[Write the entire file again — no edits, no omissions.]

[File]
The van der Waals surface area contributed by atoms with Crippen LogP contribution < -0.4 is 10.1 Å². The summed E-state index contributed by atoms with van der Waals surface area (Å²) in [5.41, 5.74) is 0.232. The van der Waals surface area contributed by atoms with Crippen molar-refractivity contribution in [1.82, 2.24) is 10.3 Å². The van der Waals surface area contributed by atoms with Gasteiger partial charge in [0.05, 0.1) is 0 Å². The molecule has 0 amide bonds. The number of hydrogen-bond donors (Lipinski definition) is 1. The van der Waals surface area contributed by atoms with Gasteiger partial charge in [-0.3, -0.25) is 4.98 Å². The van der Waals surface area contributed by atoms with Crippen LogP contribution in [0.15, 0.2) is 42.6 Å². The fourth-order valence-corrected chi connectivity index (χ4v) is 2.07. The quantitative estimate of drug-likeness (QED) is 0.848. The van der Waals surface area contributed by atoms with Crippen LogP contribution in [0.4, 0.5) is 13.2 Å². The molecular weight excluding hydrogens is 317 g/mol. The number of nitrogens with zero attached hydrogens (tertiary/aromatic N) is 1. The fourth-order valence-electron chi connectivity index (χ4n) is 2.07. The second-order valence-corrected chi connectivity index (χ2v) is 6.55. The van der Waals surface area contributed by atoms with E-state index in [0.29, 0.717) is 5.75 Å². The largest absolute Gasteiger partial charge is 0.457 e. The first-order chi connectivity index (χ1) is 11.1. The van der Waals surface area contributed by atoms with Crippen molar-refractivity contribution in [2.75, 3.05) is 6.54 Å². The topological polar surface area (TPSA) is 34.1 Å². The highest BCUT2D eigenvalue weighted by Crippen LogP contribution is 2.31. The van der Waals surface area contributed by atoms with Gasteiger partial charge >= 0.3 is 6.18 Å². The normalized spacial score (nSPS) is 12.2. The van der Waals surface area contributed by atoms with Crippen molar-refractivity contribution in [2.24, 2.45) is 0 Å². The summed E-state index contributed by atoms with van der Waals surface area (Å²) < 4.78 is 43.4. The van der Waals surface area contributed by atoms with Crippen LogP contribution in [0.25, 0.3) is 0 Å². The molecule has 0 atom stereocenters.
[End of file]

The van der Waals surface area contributed by atoms with Crippen LogP contribution < -0.4 is 10.1 Å². The summed E-state index contributed by atoms with van der Waals surface area (Å²) in [5.41, 5.74) is 0.232. The van der Waals surface area contributed by atoms with Crippen molar-refractivity contribution in [1.82, 2.24) is 10.3 Å². The van der Waals surface area contributed by atoms with Gasteiger partial charge in [0.05, 0.1) is 0 Å². The molecule has 0 amide bonds. The number of hydrogen-bond donors (Lipinski definition) is 1. The van der Waals surface area contributed by atoms with Gasteiger partial charge in [-0.3, -0.25) is 4.98 Å². The van der Waals surface area contributed by atoms with Crippen LogP contribution in [0.15, 0.2) is 42.6 Å². The fourth-order valence-corrected chi connectivity index (χ4v) is 2.07. The quantitative estimate of drug-likeness (QED) is 0.848. The van der Waals surface area contributed by atoms with Crippen LogP contribution in [0.4, 0.5) is 13.2 Å². The molecular weight excluding hydrogens is 317 g/mol. The number of nitrogens with zero attached hydrogens (tertiary/aromatic N) is 1. The fourth-order valence-electron chi connectivity index (χ4n) is 2.07. The second-order valence-corrected chi connectivity index (χ2v) is 6.55. The van der Waals surface area contributed by atoms with E-state index in [0.29, 0.717) is 5.75 Å². The largest absolute Gasteiger partial charge is 0.457 e. The first-order chi connectivity index (χ1) is 11.1. The van der Waals surface area contributed by atoms with Crippen molar-refractivity contribution in [2.75, 3.05) is 6.54 Å². The topological polar surface area (TPSA) is 34.1 Å². The highest BCUT2D eigenvalue weighted by Crippen LogP contribution is 2.31. The van der Waals surface area contributed by atoms with Gasteiger partial charge >= 0.3 is 6.18 Å². The normalized spacial score (nSPS) is 12.2. The van der Waals surface area contributed by atoms with Crippen molar-refractivity contribution in [2.24, 2.45) is 0 Å². The summed E-state index contributed by atoms with van der Waals surface area (Å²) < 4.78 is 43.4. The van der Waals surface area contributed by atoms with Crippen LogP contribution in [0.25, 0.3) is 0 Å². The molecule has 0 atom stereocenters.